Posted by: jonkatz | December 1, 2009

(More) fully homomorphic encryption?

We all know about Gentry’s breakthrough this past year where he showed the first construction of a fully homomorphic encryption scheme. Gentry’s scheme is hard to understand and seems challenging to implement, and was/is viewed as a feasibility result only.

More recently, two new fully homomorphic encryption schemes have been proposed, by van Dijk, Gentry, Halevi, and Vaikuntanathan and Smart and Vercauteren. No paper is available for the first one, but the abstract explicitly claims conceptual simplicity. As for the second, a paper (with implementation results!) is available; I have not yet read the paper, but they claim that their scheme can be viewed as a generalization of Gentry’s scheme to algebraic number fields.

I was asked recently whether fully homomorphic encryption would become remotely practical within the next 10 years. While it’s still too early to say for sure, the fact that there are (at least) two relatively quick improvements to the original scheme gives hope.



  1. it is really exciting to see that arithmetic operations on ciphertexts are indeed doable.

    Interesting to see that though the problem was actually very old, we are experiencing many improvements just recently and almost at the same time.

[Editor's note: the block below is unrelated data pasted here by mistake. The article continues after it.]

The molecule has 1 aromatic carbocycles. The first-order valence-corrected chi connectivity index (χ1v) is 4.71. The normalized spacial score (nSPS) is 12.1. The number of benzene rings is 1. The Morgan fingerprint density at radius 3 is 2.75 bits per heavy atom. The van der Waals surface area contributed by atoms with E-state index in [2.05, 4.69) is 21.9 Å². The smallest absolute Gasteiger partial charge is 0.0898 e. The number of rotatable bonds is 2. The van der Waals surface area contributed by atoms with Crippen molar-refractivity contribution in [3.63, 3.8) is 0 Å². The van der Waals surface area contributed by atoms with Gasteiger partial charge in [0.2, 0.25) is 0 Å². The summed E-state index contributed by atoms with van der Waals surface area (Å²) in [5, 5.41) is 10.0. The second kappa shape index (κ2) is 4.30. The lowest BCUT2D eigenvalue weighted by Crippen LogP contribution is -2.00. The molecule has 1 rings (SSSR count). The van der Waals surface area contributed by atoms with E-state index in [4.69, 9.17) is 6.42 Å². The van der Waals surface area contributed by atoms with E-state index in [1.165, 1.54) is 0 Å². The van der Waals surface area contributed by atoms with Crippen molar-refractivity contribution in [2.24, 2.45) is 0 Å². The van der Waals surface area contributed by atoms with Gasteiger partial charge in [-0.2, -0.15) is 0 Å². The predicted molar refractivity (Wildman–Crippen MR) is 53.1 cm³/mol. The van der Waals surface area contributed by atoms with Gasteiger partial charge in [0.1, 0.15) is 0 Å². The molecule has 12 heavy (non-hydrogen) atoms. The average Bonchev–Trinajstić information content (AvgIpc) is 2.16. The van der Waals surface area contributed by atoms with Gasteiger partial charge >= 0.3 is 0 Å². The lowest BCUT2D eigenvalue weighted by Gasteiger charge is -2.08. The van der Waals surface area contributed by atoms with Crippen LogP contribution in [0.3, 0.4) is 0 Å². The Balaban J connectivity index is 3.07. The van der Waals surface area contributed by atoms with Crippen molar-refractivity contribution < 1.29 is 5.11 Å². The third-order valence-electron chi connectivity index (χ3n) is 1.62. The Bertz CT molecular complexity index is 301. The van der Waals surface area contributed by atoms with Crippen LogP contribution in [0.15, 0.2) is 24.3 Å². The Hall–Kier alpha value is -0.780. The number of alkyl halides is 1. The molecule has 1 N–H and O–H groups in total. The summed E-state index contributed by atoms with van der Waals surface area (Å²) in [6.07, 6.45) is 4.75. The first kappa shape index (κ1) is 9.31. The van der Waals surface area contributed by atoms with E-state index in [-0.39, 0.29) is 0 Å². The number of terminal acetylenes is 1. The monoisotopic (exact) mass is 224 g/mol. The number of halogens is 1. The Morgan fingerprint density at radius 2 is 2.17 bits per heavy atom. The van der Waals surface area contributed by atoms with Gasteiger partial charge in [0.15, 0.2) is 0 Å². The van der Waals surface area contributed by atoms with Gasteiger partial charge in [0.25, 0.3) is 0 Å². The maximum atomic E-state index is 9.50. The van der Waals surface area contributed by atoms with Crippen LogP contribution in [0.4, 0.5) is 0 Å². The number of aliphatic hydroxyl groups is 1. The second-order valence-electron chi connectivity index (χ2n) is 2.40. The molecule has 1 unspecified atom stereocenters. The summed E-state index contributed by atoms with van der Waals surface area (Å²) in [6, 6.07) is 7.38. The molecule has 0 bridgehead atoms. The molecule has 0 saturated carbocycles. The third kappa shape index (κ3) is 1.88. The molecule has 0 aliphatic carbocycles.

2. From scanning the Smart-Vercauteren paper, it looks like any realistic version of the scheme can handle depth-2 circuits before causing decryption error. (On larger security parameters, the keygen procedure never terminated with an output). The corresponding decryption circuits are depth 4 or 5 — I can’t tell if the final NAND gate is included in that count — which is oh-so-close-but-so-far from what’s needed for full homomorphism. Tantalizing!

  3. I will attend Vercauteren’s seminar in Tokyo Tech tomorrow.

    Brief reading tells that it is a specialization of Gentry’s scheme and has very efficient operations except key generations and encryptions 🙂
    On the latter problem, I think it will be improved by algorithmic algebra community.

  4. van Dijk, Gentry, Halevi, and Vaikuntanathan’s eprint is now available:

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